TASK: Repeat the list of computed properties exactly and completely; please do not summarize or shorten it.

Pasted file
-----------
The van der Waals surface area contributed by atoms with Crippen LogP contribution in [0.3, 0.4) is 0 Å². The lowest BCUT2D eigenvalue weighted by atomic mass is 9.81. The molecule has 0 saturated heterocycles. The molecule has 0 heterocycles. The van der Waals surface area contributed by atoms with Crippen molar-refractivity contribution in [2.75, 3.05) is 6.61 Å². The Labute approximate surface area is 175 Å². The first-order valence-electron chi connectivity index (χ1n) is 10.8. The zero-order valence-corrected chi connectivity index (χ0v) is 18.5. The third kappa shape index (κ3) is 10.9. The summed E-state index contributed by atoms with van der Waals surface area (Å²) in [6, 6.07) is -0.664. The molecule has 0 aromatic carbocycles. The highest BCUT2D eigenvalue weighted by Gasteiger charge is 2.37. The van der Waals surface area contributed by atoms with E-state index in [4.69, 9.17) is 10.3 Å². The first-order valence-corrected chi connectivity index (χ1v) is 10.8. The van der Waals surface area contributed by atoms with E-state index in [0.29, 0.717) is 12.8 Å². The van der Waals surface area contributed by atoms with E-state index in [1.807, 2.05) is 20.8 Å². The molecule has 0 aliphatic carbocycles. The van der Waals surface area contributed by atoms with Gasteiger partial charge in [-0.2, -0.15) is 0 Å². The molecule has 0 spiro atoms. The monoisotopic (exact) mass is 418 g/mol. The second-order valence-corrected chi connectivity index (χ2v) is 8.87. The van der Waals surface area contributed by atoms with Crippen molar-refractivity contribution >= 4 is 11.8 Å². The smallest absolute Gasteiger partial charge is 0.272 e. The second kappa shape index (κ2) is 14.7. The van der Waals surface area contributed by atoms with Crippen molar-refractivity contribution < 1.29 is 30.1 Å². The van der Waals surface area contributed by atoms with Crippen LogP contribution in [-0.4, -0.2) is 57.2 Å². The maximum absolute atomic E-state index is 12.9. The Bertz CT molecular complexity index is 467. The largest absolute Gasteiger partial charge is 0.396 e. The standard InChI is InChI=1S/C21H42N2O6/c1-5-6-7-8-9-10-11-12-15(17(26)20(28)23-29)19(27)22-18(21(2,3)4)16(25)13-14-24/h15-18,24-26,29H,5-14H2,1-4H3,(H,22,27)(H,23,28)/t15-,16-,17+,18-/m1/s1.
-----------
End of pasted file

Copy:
The van der Waals surface area contributed by atoms with Crippen LogP contribution in [0.3, 0.4) is 0 Å². The lowest BCUT2D eigenvalue weighted by atomic mass is 9.81. The molecule has 0 saturated heterocycles. The molecule has 0 heterocycles. The van der Waals surface area contributed by atoms with Crippen molar-refractivity contribution in [2.75, 3.05) is 6.61 Å². The Labute approximate surface area is 175 Å². The first-order valence-electron chi connectivity index (χ1n) is 10.8. The zero-order valence-corrected chi connectivity index (χ0v) is 18.5. The third kappa shape index (κ3) is 10.9. The summed E-state index contributed by atoms with van der Waals surface area (Å²) in [6, 6.07) is -0.664. The molecule has 0 aromatic carbocycles. The highest BCUT2D eigenvalue weighted by Gasteiger charge is 2.37. The van der Waals surface area contributed by atoms with E-state index in [4.69, 9.17) is 10.3 Å². The first-order valence-corrected chi connectivity index (χ1v) is 10.8. The van der Waals surface area contributed by atoms with E-state index in [0.29, 0.717) is 12.8 Å². The van der Waals surface area contributed by atoms with E-state index in [1.807, 2.05) is 20.8 Å². The molecule has 0 aliphatic carbocycles. The van der Waals surface area contributed by atoms with Gasteiger partial charge in [-0.2, -0.15) is 0 Å². The molecule has 0 spiro atoms. The monoisotopic (exact) mass is 418 g/mol. The second-order valence-corrected chi connectivity index (χ2v) is 8.87. The van der Waals surface area contributed by atoms with Crippen molar-refractivity contribution >= 4 is 11.8 Å². The smallest absolute Gasteiger partial charge is 0.272 e. The second kappa shape index (κ2) is 14.7. The van der Waals surface area contributed by atoms with Crippen molar-refractivity contribution < 1.29 is 30.1 Å². The van der Waals surface area contributed by atoms with Crippen LogP contribution in [-0.4, -0.2) is 57.2 Å². The maximum absolute atomic E-state index is 12.9. The Bertz CT molecular complexity index is 467. The largest absolute Gasteiger partial charge is 0.396 e. The standard InChI is InChI=1S/C21H42N2O6/c1-5-6-7-8-9-10-11-12-15(17(26)20(28)23-29)19(27)22-18(21(2,3)4)16(25)13-14-24/h15-18,24-26,29H,5-14H2,1-4H3,(H,22,27)(H,23,28)/t15-,16-,17+,18-/m1/s1.